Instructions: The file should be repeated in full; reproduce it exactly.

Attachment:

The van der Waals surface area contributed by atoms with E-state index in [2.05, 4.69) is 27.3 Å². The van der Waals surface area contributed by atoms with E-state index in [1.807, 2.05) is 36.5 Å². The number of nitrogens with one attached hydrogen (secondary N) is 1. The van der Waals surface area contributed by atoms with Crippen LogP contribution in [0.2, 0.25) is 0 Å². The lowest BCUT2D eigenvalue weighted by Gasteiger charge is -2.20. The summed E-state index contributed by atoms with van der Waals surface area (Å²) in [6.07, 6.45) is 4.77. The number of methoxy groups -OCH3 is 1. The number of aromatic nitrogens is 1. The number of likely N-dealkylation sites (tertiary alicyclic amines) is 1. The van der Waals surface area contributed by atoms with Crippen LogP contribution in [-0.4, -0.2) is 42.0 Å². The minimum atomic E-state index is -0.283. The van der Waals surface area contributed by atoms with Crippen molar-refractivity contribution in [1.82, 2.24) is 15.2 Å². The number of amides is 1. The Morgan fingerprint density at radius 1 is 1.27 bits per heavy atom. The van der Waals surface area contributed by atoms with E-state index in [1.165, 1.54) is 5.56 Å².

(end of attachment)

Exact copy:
The van der Waals surface area contributed by atoms with E-state index in [2.05, 4.69) is 27.3 Å². The van der Waals surface area contributed by atoms with E-state index in [1.807, 2.05) is 36.5 Å². The number of nitrogens with one attached hydrogen (secondary N) is 1. The van der Waals surface area contributed by atoms with Crippen LogP contribution in [0.2, 0.25) is 0 Å². The lowest BCUT2D eigenvalue weighted by Gasteiger charge is -2.20. The summed E-state index contributed by atoms with van der Waals surface area (Å²) in [6.07, 6.45) is 4.77. The number of methoxy groups -OCH3 is 1. The number of aromatic nitrogens is 1. The number of likely N-dealkylation sites (tertiary alicyclic amines) is 1. The van der Waals surface area contributed by atoms with Crippen LogP contribution in [-0.4, -0.2) is 42.0 Å². The minimum atomic E-state index is -0.283. The van der Waals surface area contributed by atoms with Crippen molar-refractivity contribution in [1.82, 2.24) is 15.2 Å². The number of amides is 1. The Morgan fingerprint density at radius 1 is 1.27 bits per heavy atom. The van der Waals surface area contributed by atoms with E-state index in [1.165, 1.54) is 5.56 Å².